Timor-Leste flag

Living Conditions

Housing and site location

Living with a host family is a crucial component of your service, offering a unique opportunity to fully immerse yourself in the local culture. In Timor-Leste, it is uncommon for individuals to live alone, and for many Volunteers, the bond formed with their host family becomes a cherished and invaluable aspect of their service. This arrangement not only promotes cultural integration but also enhances safety. While crime is rare in rural areas, instances of minor theft from houses occupied by foreigners have been reported, and although assaults are infrequent, they should be approached with caution.

Volunteers may reside in the capital town of a municipality or in nearby villages. Host family houses typically consist of cement blocks topped by corrugated metal roofs, which can become quite hot during the summer/rainy season months from November through March. To alleviate this, many Peace Corps Volunteers choose to purchase fans for their rooms.

PCVs are provided with their own bedroom, furnished with a bed and table. Some may need to use their settling-in allowance to purchase a wardrobe. The Peace Corps ensures the installation of security wire and mosquito mesh on windows, and a mosquito net for the bed is also provided. Bathing rooms and toilets are generally separate from the main house, and toilets can be either Western-style sitting or Eastern-style squat.

While host families have electricity, brownouts are common. The electrical current is 220 volts and 50 Hz, necessitating transformers for U.S. electrical appliances. Given the diverse electrical outlets, a universal plug adapter may be necessary. Timor-Leste experiences frequent power surges, posing a risk of irreversible damage to appliances or laptops, making a surge-protected power strip highly recommended.

Cooking in Timor-Leste typically involves firewood or kerosene stoves. During Pre-Service Training, you'll learn how to cook on a firewood three-stone stove. For evening lighting, bringing a solar-charged lantern is recommended.

Living allowance and money management

Volunteers are provided with a monthly allowance in U.S. dollars, tailored to sustain a standard of living equivalent to that of the local community. This allowance encompasses essential expenses such as food, housing, household supplies, clothing, transportation to and from work, utilities, recreation, entertainment, and incidental costs. Peace Corps Volunteers are encouraged to align their lifestyle with that of their host country counterparts, ensuring a meaningful and integrated experience. Volunteers are discouraged from supplementing their living allowance with funds from home.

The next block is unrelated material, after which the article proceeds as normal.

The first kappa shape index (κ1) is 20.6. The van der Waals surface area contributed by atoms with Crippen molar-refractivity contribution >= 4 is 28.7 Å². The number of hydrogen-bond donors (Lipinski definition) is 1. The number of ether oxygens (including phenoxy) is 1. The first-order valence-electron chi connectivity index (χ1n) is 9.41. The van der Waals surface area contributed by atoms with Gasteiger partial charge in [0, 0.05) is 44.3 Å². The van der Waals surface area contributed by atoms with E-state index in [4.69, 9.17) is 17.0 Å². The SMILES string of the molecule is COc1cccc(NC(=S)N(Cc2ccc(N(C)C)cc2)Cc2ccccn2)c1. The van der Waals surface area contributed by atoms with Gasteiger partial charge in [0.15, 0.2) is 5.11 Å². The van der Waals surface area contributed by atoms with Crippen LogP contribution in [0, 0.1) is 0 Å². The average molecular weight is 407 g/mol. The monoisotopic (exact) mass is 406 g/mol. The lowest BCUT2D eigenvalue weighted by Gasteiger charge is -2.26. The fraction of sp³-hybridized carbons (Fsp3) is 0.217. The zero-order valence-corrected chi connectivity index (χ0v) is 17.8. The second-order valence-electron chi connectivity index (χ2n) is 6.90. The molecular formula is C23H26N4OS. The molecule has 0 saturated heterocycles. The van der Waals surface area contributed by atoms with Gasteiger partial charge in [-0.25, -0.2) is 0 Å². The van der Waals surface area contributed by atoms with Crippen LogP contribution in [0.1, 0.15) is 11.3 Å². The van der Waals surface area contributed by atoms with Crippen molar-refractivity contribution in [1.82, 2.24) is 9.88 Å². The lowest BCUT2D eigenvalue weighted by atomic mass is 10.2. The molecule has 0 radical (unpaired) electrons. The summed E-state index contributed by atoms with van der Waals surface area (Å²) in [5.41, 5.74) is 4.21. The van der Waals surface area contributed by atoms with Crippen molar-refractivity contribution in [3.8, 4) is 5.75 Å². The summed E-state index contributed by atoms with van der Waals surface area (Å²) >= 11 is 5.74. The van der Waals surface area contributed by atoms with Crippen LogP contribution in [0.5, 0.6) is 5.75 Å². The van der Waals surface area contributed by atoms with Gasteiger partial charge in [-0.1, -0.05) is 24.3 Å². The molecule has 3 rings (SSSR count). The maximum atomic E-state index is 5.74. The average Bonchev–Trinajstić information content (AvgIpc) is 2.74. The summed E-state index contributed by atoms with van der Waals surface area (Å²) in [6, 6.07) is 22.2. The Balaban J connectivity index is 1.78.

Food and Diet 

The dietary staples in Timor-Leste vary based on the community's location. Coastal and near-city areas often rely on rice, while inland and mountainous regions predominantly consume corn. Dietary habits and a limited agricultural diversity contribute to meals mainly consisting of corn, rice, noodles, occasional fish (near the coast), meat, eggs, onions, tomatoes, and cassava. In more rural settings, the availability of a variety of vegetables and fruits is limited, especially from September to November during the latter part of the dry season.

It's important to note that the use of chili peppers is prevalent in Timorese cuisine, but it differs significantly from spicy foods in other cultures, such as Mexican cuisine. Corn is typically not ground into cornmeal; instead, it is commonly eaten roasted or boiled and mixed with vegetables. Timorese people are known for their exceptional generosity and often insist on sharing their food, regardless of its quantity.

For those considering a predominantly vegetarian diet, Timor-Leste is generally accommodating. However, incorporating fish and eggs into your meals can significantly simplify the dietary experience. While maintaining a vegan diet is possible, it may present challenges in acquiring the necessary variety of foods to ensure overall nutritional health.


Most Volunteer sites are connected to the nearest district center and/or Dili by public transportation, which includes small buses, converted vans known as microlets, and open-bed trucks called anggunas. While public transportation is generally reliable throughout the year, torrential rains causing landslides can close roads during the annual monsoon season (November to April). In such instances, rural residents may need to navigate obstructed roads or local trails to access transportation elsewhere, often requiring additional time.

Volunteers are encouraged to identify within the community, the alternative forms of transportation, such as private vehicles, taxis, or trucks, in case of emergencies. Some Volunteers opt to purchase a bicycle; Peace Corps provides a bike helmet. However, the challenging terrain and road conditions in certain areas make cycling impractical.